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The Moniteau County R-1 School District, following a budget workshop at the end of June, found itself with a surplus budget exiting the 2020-2021 academic year.

Combining revenues from local, county, state, federal and tuition sources, the budget for the 2020-2021 school year came in at a little more than $14 million. However, the total money received by the district to date was $16,489,649. Superintendent Dwight Sanders said he and his team overestimate expenditures and underestimate revenues as a strategy to be financially conservative with a year's budget.

Sanders said the positive figures comparing revenues to expenditures are in large part due to the federal funds California schools have received during the COVID-19 pandemic. Receiving relief from programs such as the Coronavirus Aid, Relief and Economic Security Act and ESSER offset some of the district's additional expenses, Sanders said.

Sanders said many items — such as masks, disinfectant and other PPE items — were new expenses purchased throughout the year. These expenses incurred due to pandemic proved to be helpful, he said, as they assisted the school district in halting the spread of COVID-19 among the district's population.

"There were a variety of things that we purchased that we wouldn't normally have, given the circumstances," Sanders said. "We also expanded our availability of technology in case we had to go virtual. We want to make sure that we (had) a device for all 1,400 students in the district. So there were a lot of things that we purchased that were out of our normal scope, and at work within last year's budget. But even in spite of that, we still came in under budget."

Sanders said the district generally does not expend all of the resources outlined in each budget. While it is not uncommon for the district's budget to be under expenditures, the amount the district was over on revenue was, he said, "unique" to the past year given the pandemic.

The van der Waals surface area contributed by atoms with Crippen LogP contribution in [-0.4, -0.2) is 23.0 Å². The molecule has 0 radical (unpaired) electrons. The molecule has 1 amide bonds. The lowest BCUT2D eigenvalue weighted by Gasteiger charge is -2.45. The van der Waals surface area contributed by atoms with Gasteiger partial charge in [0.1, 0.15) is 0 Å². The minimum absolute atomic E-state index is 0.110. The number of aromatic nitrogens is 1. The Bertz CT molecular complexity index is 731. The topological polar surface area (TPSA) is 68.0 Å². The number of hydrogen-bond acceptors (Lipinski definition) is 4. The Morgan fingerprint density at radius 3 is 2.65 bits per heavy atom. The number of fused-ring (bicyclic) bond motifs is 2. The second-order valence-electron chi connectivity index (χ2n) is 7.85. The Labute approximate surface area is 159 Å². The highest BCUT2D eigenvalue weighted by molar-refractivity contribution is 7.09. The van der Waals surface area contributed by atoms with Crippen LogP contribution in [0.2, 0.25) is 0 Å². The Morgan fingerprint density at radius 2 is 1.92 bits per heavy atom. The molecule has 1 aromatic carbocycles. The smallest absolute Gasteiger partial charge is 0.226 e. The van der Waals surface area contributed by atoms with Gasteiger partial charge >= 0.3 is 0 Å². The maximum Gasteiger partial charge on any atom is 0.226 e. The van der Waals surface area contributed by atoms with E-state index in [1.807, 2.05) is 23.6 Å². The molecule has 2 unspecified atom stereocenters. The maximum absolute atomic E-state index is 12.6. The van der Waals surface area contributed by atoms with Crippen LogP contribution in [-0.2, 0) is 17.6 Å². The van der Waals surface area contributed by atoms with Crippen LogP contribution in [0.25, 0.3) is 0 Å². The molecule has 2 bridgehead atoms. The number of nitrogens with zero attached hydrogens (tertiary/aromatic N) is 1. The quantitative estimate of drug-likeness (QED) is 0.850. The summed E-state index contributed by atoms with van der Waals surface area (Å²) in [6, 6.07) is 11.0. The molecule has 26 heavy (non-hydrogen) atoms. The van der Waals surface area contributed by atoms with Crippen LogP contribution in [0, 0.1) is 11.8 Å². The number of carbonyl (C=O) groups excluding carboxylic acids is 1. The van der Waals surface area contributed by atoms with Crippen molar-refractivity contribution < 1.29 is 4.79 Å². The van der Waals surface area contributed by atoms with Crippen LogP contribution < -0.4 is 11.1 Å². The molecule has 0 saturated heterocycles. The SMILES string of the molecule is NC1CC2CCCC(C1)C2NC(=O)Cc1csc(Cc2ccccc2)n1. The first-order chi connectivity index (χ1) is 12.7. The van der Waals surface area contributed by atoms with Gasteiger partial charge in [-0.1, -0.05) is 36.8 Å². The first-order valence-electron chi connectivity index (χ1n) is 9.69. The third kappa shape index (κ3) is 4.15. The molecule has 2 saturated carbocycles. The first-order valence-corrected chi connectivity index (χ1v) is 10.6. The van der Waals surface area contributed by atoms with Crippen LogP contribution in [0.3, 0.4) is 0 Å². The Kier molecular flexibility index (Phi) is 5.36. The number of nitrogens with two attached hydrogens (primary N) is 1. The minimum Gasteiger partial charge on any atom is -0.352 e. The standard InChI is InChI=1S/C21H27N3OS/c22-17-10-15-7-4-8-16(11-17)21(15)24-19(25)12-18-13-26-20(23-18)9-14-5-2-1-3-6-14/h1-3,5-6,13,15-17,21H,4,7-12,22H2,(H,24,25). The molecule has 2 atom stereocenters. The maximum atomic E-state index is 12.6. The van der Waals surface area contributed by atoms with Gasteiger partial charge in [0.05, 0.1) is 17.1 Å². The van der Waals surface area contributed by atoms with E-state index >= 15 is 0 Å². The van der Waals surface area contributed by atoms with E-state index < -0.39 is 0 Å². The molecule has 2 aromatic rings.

An additional factor in the district's spending from the past year that differs from the norm is the ongoing bond issue projects. Sanders said the bond issue funds are reflected as separate money from the budget. The $10.75 million campaign was approved by voters in 2020, and the school district still has $700,000 left over after accounting for a host of completed and ongoing projects.

From adding carpeting to creating new structures to contributing to the district's sports programs, there are a good number of projects outside of those accounted for with bond issue funds the budget can be used for, Sanders said. However, he said being practical with the budget is what is most important.

"We want the project to be one that meets our needs, so we've tweaked some things," Sanders said. "We were going to have a graphic on one of the walls in the new edition planned, a couple of graphics that were pretty expansive and it was going to be $60,000. California is a blue collar community and we're not frivolous with money. We just said that we want to pull that out. That was a little more fancy than what we needed and that was a way that we were able to save money."

Sanders said he wants taxpayers to know remaining fiscally sound is a responsibility the district takes very seriously. When purchasing anything for its schools, he said the district solicits bids to make sure it's getting the lowest cost for a quality good.

"It looks a little bit better for next year as far as knowing what's coming, but we're constantly monitoring the finances of the district, making sure that we make sound financial decisions that protect the investment of our taxpayers," Sanders said. "We're stewards of other folks' money, so that requires us to make sure that we evaluate every expenditure and that we're utilizing those tax dollars wisely."

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